If your idea of fun includes puzzling over the creation of an algorithm for the Continental Divide, then this essay collection by the former editor in chief of American Scientist(AS) will tickle your imagination. Hayes, now an award-winning columnist for AS, has put together some of his best pieces and has included with each a section called "Afterthoughts," in which he enthusiastically adds new information and humbly corrects old mistakes. Hayes explores topics as diverse as the centuries-old Strasbourg clock, economic theory, randomness, DNA, gear ratios, weather forecasting, and war and international relations. And with tongue firmly in cheek, he even writes about the ways that one can flip a mattress. Although one need not be a rocket scientist-or even an undergraduate math major-to understand Hayes's work, the wit and elegance of the essays are best appreciated by those with a solid math background and an interest in math play. Recommended for large public libraries and academic libraries supporting programs in mathematics and computer science.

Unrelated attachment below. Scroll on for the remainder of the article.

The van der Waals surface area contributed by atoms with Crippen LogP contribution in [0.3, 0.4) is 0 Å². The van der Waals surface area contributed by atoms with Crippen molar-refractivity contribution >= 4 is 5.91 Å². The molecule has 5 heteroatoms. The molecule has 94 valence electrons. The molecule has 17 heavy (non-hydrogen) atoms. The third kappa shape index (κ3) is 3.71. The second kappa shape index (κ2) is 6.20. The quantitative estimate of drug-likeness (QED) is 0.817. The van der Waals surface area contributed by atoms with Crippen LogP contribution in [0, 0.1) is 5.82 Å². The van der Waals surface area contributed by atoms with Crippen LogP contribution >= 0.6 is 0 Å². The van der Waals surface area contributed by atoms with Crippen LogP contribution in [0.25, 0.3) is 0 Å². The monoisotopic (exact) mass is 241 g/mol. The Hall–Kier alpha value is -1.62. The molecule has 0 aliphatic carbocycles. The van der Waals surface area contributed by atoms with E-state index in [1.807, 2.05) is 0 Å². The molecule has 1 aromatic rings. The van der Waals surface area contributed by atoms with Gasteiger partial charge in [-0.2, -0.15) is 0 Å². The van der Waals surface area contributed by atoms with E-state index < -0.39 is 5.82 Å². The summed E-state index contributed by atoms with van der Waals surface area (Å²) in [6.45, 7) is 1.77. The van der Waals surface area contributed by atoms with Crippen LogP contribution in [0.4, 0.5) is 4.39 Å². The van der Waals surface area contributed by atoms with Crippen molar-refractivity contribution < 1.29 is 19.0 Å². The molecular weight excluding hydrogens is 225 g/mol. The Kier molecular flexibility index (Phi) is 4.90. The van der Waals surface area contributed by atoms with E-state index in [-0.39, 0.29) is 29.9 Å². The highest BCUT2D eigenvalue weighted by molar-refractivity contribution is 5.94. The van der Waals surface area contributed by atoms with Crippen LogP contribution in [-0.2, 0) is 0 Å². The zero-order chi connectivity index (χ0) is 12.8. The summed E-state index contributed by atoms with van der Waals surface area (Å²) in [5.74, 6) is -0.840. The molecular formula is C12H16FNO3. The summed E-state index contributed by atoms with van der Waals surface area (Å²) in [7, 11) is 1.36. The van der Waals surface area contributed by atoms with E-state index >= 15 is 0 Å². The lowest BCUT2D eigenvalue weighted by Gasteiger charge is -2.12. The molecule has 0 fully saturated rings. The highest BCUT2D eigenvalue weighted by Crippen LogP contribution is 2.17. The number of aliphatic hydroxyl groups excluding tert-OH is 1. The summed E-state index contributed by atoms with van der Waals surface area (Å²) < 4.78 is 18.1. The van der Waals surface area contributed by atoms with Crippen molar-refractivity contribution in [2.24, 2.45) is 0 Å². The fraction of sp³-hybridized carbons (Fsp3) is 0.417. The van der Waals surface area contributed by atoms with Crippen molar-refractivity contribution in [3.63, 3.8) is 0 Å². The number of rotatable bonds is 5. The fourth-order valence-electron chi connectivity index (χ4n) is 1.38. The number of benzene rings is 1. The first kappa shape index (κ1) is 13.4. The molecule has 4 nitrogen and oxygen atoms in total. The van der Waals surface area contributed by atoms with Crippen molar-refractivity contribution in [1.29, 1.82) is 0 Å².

Copyright © Reed Business Information, a division of Reed Elsevier Inc. All rights reserved.
“If you ever lie awake pondering the complexities of the universe, you may have a soul buddy in Brian Hayes.” New Scientist
“Hayes is an assured and genial guide through the often thorny wilds of computation and mathematics.” The Star-Tribune (Minneapolis–St. Paul)
“Group Theory in the Bedroom and Other Mathematical Diversions is a marvelous collection of thought-provoking essays that both inform and entertain. You'll be amazed by the things you'll discover in these stories.” Ron Graham, professor of mathematics, computer science and engineering, University of California, San Diego, former chief scientist of AT&T, and past president of the American Mathematical Society, the Mathematical Association of America and the International Jugglers Association
“Brian Hayes's book is a refreshing collection of superb mathematical essays. Ranging from choosing up sides to choosing names, the topics are intriguingly nonstandard. Moreover, the writing is clean, the explanations are pellucid, and the effect on the reader is exhilarating. First-rate all the way through.” John Allen Paulos, author of Innumeracy: Mathematical Illiteracy and Its Consequences and the forthcoming Irreligion: A Mathematician Explains Why the Arguments for God Just Don't Add Up